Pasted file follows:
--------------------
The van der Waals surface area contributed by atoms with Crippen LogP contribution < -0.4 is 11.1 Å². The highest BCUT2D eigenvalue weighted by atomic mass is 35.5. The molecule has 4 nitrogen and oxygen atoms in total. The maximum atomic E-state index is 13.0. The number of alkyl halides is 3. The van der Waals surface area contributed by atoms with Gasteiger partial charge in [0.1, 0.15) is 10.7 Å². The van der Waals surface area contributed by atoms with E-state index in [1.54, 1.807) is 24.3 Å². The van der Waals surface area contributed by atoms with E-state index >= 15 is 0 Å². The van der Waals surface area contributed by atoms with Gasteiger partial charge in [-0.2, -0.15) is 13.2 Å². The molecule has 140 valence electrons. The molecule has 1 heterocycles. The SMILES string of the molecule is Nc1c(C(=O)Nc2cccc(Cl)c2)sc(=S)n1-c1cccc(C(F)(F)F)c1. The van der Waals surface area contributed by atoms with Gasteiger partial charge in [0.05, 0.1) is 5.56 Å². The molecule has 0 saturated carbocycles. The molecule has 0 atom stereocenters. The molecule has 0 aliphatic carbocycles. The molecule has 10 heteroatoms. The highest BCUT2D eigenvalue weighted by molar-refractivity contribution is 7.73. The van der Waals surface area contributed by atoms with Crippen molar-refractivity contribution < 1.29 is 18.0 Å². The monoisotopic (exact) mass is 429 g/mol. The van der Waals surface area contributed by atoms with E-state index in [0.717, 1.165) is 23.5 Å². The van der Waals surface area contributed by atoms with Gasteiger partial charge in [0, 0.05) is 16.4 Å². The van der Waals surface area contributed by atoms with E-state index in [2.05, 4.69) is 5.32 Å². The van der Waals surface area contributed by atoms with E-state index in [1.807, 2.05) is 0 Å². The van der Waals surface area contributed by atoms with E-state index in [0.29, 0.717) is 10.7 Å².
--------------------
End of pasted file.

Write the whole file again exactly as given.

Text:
The van der Waals surface area contributed by atoms with Crippen LogP contribution < -0.4 is 11.1 Å². The highest BCUT2D eigenvalue weighted by atomic mass is 35.5. The molecule has 4 nitrogen and oxygen atoms in total. The maximum atomic E-state index is 13.0. The number of alkyl halides is 3. The van der Waals surface area contributed by atoms with Gasteiger partial charge in [0.1, 0.15) is 10.7 Å². The van der Waals surface area contributed by atoms with E-state index in [1.54, 1.807) is 24.3 Å². The van der Waals surface area contributed by atoms with E-state index >= 15 is 0 Å². The van der Waals surface area contributed by atoms with Gasteiger partial charge in [-0.2, -0.15) is 13.2 Å². The molecule has 140 valence electrons. The molecule has 1 heterocycles. The SMILES string of the molecule is Nc1c(C(=O)Nc2cccc(Cl)c2)sc(=S)n1-c1cccc(C(F)(F)F)c1. The van der Waals surface area contributed by atoms with Gasteiger partial charge in [0.05, 0.1) is 5.56 Å². The molecule has 0 saturated carbocycles. The molecule has 0 atom stereocenters. The molecule has 0 aliphatic carbocycles. The molecule has 10 heteroatoms. The highest BCUT2D eigenvalue weighted by molar-refractivity contribution is 7.73. The van der Waals surface area contributed by atoms with Crippen molar-refractivity contribution < 1.29 is 18.0 Å². The monoisotopic (exact) mass is 429 g/mol. The van der Waals surface area contributed by atoms with E-state index in [0.717, 1.165) is 23.5 Å². The van der Waals surface area contributed by atoms with Gasteiger partial charge in [0, 0.05) is 16.4 Å². The van der Waals surface area contributed by atoms with E-state index in [2.05, 4.69) is 5.32 Å². The van der Waals surface area contributed by atoms with E-state index in [1.807, 2.05) is 0 Å². The van der Waals surface area contributed by atoms with E-state index in [0.29, 0.717) is 10.7 Å².